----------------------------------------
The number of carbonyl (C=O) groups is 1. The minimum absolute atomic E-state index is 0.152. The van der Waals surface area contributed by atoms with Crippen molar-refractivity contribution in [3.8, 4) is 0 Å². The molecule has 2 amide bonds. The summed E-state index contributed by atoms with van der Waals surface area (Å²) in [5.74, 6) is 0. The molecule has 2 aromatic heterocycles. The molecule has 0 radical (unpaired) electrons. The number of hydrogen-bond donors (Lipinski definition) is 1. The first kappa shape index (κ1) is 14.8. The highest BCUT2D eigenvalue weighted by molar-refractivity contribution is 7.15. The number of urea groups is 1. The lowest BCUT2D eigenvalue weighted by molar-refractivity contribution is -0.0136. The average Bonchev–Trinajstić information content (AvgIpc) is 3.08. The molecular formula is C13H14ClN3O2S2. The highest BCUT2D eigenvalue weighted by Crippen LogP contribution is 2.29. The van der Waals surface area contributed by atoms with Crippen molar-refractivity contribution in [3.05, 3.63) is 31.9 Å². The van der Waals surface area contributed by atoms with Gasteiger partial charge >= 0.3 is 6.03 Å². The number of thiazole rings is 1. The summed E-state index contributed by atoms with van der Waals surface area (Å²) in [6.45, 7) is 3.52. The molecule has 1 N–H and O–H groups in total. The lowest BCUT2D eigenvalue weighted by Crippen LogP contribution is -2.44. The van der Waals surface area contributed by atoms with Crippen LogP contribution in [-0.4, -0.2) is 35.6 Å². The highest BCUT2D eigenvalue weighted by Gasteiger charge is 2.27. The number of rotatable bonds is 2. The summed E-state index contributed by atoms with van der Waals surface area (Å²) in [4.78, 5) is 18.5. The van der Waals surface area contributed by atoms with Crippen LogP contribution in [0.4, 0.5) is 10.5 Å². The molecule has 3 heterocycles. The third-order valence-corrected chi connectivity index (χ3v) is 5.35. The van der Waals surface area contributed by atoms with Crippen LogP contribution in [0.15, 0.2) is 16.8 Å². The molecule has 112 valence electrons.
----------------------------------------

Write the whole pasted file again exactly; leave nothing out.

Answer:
The number of carbonyl (C=O) groups is 1. The minimum absolute atomic E-state index is 0.152. The van der Waals surface area contributed by atoms with Crippen molar-refractivity contribution in [3.8, 4) is 0 Å². The molecule has 2 amide bonds. The summed E-state index contributed by atoms with van der Waals surface area (Å²) in [5.74, 6) is 0. The molecule has 2 aromatic heterocycles. The molecule has 0 radical (unpaired) electrons. The number of hydrogen-bond donors (Lipinski definition) is 1. The first kappa shape index (κ1) is 14.8. The highest BCUT2D eigenvalue weighted by molar-refractivity contribution is 7.15. The number of urea groups is 1. The lowest BCUT2D eigenvalue weighted by molar-refractivity contribution is -0.0136. The average Bonchev–Trinajstić information content (AvgIpc) is 3.08. The molecular formula is C13H14ClN3O2S2. The highest BCUT2D eigenvalue weighted by Crippen LogP contribution is 2.29. The van der Waals surface area contributed by atoms with Crippen molar-refractivity contribution in [3.05, 3.63) is 31.9 Å². The van der Waals surface area contributed by atoms with Gasteiger partial charge >= 0.3 is 6.03 Å². The number of thiazole rings is 1. The summed E-state index contributed by atoms with van der Waals surface area (Å²) in [6.45, 7) is 3.52. The molecule has 1 N–H and O–H groups in total. The lowest BCUT2D eigenvalue weighted by Crippen LogP contribution is -2.44. The van der Waals surface area contributed by atoms with Crippen LogP contribution in [-0.4, -0.2) is 35.6 Å². The highest BCUT2D eigenvalue weighted by Gasteiger charge is 2.27. The number of rotatable bonds is 2. The summed E-state index contributed by atoms with van der Waals surface area (Å²) in [4.78, 5) is 18.5. The van der Waals surface area contributed by atoms with Crippen LogP contribution in [0.4, 0.5) is 10.5 Å². The molecule has 3 heterocycles. The third-order valence-corrected chi connectivity index (χ3v) is 5.35. The van der Waals surface area contributed by atoms with Crippen LogP contribution in [0.15, 0.2) is 16.8 Å². The molecule has 112 valence electrons.